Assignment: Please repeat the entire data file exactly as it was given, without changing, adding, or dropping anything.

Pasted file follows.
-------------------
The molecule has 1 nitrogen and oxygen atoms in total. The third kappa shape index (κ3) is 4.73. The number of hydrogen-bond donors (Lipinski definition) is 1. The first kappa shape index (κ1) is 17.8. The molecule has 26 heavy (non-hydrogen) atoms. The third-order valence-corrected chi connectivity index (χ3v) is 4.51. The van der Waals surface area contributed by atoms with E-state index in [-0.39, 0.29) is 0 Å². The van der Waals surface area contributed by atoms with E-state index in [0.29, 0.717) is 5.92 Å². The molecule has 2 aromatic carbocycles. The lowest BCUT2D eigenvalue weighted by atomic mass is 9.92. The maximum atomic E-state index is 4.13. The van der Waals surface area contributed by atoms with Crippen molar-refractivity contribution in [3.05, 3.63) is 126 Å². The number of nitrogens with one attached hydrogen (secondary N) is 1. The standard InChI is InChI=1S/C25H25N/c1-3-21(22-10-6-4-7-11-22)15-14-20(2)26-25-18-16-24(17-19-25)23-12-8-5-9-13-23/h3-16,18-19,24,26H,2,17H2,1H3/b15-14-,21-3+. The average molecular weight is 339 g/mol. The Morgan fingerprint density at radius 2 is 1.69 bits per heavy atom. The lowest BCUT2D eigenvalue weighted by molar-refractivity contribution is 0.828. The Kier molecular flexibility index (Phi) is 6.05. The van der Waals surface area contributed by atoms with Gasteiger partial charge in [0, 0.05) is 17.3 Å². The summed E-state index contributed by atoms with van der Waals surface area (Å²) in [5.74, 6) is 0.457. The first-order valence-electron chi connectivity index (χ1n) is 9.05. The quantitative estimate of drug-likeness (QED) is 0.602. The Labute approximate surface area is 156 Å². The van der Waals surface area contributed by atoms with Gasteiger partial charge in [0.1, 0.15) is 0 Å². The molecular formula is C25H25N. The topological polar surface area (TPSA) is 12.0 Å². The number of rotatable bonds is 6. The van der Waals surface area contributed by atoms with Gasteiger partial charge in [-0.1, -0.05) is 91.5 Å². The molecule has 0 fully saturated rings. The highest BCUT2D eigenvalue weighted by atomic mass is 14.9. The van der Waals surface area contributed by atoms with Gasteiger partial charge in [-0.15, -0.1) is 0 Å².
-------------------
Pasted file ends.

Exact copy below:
The molecule has 1 nitrogen and oxygen atoms in total. The third kappa shape index (κ3) is 4.73. The number of hydrogen-bond donors (Lipinski definition) is 1. The first kappa shape index (κ1) is 17.8. The molecule has 26 heavy (non-hydrogen) atoms. The third-order valence-corrected chi connectivity index (χ3v) is 4.51. The van der Waals surface area contributed by atoms with E-state index in [-0.39, 0.29) is 0 Å². The van der Waals surface area contributed by atoms with E-state index in [0.29, 0.717) is 5.92 Å². The molecule has 2 aromatic carbocycles. The lowest BCUT2D eigenvalue weighted by atomic mass is 9.92. The maximum atomic E-state index is 4.13. The van der Waals surface area contributed by atoms with Crippen molar-refractivity contribution in [3.05, 3.63) is 126 Å². The number of nitrogens with one attached hydrogen (secondary N) is 1. The standard InChI is InChI=1S/C25H25N/c1-3-21(22-10-6-4-7-11-22)15-14-20(2)26-25-18-16-24(17-19-25)23-12-8-5-9-13-23/h3-16,18-19,24,26H,2,17H2,1H3/b15-14-,21-3+. The average molecular weight is 339 g/mol. The Morgan fingerprint density at radius 2 is 1.69 bits per heavy atom. The lowest BCUT2D eigenvalue weighted by molar-refractivity contribution is 0.828. The Kier molecular flexibility index (Phi) is 6.05. The van der Waals surface area contributed by atoms with Gasteiger partial charge in [0, 0.05) is 17.3 Å². The summed E-state index contributed by atoms with van der Waals surface area (Å²) in [5.74, 6) is 0.457. The first-order valence-electron chi connectivity index (χ1n) is 9.05. The quantitative estimate of drug-likeness (QED) is 0.602. The Labute approximate surface area is 156 Å². The van der Waals surface area contributed by atoms with Gasteiger partial charge in [0.1, 0.15) is 0 Å². The molecular formula is C25H25N. The topological polar surface area (TPSA) is 12.0 Å². The number of rotatable bonds is 6. The van der Waals surface area contributed by atoms with Gasteiger partial charge in [-0.1, -0.05) is 91.5 Å². The molecule has 0 fully saturated rings. The highest BCUT2D eigenvalue weighted by atomic mass is 14.9. The van der Waals surface area contributed by atoms with Gasteiger partial charge in [-0.15, -0.1) is 0 Å².